A few days ago, the Umbrella Revolution protests were forced out of the Hong Kong financial district. If you hadn’t heard the news when it first started months ago, it was because China was making a tweak to the Hong Kong electoral process, which effectively resulted in the “mainland” government being able to have a final say on who could stand for election in Hong Kong. It’s not exactly that China could tell Hong Kong how to run their governance, but you can guess that having controlling powers on candidacy stacks policy heavily in favour of mainland interests (if you recognise that Hong Kong has interests separate to those of the mainland).
What was the result of the protests? Did China revoke it’s “tweak”? Nope.
About a month ago, my prediction on this issue was that the protests would have to get hella more violent, or to have some serious economic consequences, before China would budge. Neither scenario eventuated, and China has not budged.
What has happened though is that protesters have managed to turn a lot of the local support against them, and, either naturally or through media twists, the point that Hong Kong democracy was going to be affected became a side issue to many residents.
A family friend of [CM]’s runs a shop in the area where the protests were taking place.
“I have been paying rent for two months, and have not had a single customer. The protests are blocking all my business.” A week before the protesters were cleared away, she had refinanced her home to keep her business afloat, and was in grave danger of losing everything if things continued.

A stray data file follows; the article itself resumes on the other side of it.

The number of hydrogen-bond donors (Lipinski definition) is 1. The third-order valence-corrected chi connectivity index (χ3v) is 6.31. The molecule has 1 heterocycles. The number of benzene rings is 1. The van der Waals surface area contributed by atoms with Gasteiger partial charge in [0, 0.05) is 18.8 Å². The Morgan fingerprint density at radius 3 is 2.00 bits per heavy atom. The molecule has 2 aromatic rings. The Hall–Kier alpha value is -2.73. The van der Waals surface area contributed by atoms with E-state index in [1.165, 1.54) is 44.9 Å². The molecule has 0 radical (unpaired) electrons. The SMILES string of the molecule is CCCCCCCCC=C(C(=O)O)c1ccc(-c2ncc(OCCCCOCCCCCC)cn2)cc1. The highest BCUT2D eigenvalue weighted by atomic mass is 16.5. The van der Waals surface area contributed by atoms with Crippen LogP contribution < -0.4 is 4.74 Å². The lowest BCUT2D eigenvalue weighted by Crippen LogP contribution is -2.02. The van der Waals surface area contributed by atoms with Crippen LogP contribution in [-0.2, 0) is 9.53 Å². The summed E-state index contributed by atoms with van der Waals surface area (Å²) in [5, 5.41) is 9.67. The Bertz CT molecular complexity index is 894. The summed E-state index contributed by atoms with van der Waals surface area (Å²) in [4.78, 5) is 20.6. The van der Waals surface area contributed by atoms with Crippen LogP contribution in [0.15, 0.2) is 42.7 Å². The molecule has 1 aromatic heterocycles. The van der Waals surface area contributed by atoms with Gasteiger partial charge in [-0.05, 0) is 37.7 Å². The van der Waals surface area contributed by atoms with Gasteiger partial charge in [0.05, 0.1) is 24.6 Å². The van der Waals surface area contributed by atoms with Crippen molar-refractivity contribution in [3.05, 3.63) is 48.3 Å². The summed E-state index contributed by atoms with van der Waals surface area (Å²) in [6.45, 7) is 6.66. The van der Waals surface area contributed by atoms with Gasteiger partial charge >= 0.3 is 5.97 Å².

Most people who live in Hong Kong know enough about China and the way it works to know that Hong Kong, really, belongs to China now, and nothing is going to change that in China’s mind. Shop owners know that the mainland government don’t give a shit about business at the ground level in the streets of HK. When a shop goes out of business– another will open up in it’s place. Taxes will still be due. And the Circle of Life will Continue. That’s been the way HK has worked for centuries, and that level of turnover makes no lasting difference.
So will the complaints go up to Central Government? Maybe a few did.
But mostly, even liberal and foreign media began reporting that the sentiment on the ground was that the local businesses were fed up of the protesters. And more than that– locals were fed up of the increased traffic jams in a region that, even without a protest going on, is one of the most heavy vehicle and pedestrian traffice areas in the world.
The protestors had made their point about democracy, and it was a good one– but they’d provided no “out” for China. They’d given no better alternative. China would not budge until it was good for China.
Scholars at the head of the movement were on the “right track” in my opinion– some of them suggested that the only way HK would get China to change it’s mind was if people started refusing to pay taxes to the Central government. Now there is something that will hit China hard! But, predictably, the idea didn’t get much steam, because nobody wanted to risk the wrath of the mainland.
China is still dealing with independence issues with Taiwan and TIbet– it will not show weakness by loosening it’s grip on Hong Kong, which remains a financial mediation ground between the East and the West.
In the aftermath of the main protests (which continue in a more scattered form still, but not in the central financial district), arrests have been made. It’s quite likely that anyone whose details were discovered were put on Mainland blacklists, which will have severe consequences for them in the future.